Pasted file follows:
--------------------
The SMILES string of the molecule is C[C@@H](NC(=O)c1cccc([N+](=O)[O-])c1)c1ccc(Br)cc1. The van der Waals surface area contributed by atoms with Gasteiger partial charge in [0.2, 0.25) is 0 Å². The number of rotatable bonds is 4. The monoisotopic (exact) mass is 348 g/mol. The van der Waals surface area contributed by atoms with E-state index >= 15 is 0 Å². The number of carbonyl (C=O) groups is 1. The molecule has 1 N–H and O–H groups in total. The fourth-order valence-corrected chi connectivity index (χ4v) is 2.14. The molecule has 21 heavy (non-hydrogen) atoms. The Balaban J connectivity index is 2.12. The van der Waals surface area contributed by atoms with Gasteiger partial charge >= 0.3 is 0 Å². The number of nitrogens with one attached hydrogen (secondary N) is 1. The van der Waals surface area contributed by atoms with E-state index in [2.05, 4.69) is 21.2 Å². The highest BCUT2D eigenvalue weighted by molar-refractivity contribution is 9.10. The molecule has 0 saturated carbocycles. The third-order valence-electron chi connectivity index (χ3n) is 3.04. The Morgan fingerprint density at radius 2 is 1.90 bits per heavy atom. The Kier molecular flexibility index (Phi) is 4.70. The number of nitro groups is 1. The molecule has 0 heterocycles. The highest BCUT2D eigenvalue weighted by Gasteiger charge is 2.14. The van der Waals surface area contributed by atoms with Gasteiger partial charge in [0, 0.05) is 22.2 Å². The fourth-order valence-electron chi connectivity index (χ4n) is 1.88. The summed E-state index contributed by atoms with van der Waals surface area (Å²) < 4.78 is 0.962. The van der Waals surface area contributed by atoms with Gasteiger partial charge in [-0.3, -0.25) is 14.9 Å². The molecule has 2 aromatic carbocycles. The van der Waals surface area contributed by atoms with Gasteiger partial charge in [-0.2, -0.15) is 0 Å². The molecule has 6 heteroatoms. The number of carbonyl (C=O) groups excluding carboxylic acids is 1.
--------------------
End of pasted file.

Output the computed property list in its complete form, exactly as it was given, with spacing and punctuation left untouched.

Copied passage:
The SMILES string of the molecule is C[C@@H](NC(=O)c1cccc([N+](=O)[O-])c1)c1ccc(Br)cc1. The van der Waals surface area contributed by atoms with Gasteiger partial charge in [0.2, 0.25) is 0 Å². The number of rotatable bonds is 4. The monoisotopic (exact) mass is 348 g/mol. The van der Waals surface area contributed by atoms with E-state index >= 15 is 0 Å². The number of carbonyl (C=O) groups is 1. The molecule has 1 N–H and O–H groups in total. The fourth-order valence-corrected chi connectivity index (χ4v) is 2.14. The molecule has 21 heavy (non-hydrogen) atoms. The Balaban J connectivity index is 2.12. The van der Waals surface area contributed by atoms with Gasteiger partial charge >= 0.3 is 0 Å². The number of nitrogens with one attached hydrogen (secondary N) is 1. The van der Waals surface area contributed by atoms with E-state index in [2.05, 4.69) is 21.2 Å². The highest BCUT2D eigenvalue weighted by molar-refractivity contribution is 9.10. The molecule has 0 saturated carbocycles. The third-order valence-electron chi connectivity index (χ3n) is 3.04. The Morgan fingerprint density at radius 2 is 1.90 bits per heavy atom. The Kier molecular flexibility index (Phi) is 4.70. The number of nitro groups is 1. The molecule has 0 heterocycles. The highest BCUT2D eigenvalue weighted by Gasteiger charge is 2.14. The van der Waals surface area contributed by atoms with Gasteiger partial charge in [0, 0.05) is 22.2 Å². The fourth-order valence-electron chi connectivity index (χ4n) is 1.88. The summed E-state index contributed by atoms with van der Waals surface area (Å²) < 4.78 is 0.962. The van der Waals surface area contributed by atoms with Gasteiger partial charge in [-0.3, -0.25) is 14.9 Å². The molecule has 2 aromatic carbocycles. The van der Waals surface area contributed by atoms with Gasteiger partial charge in [-0.2, -0.15) is 0 Å². The molecule has 6 heteroatoms. The number of carbonyl (C=O) groups excluding carboxylic acids is 1.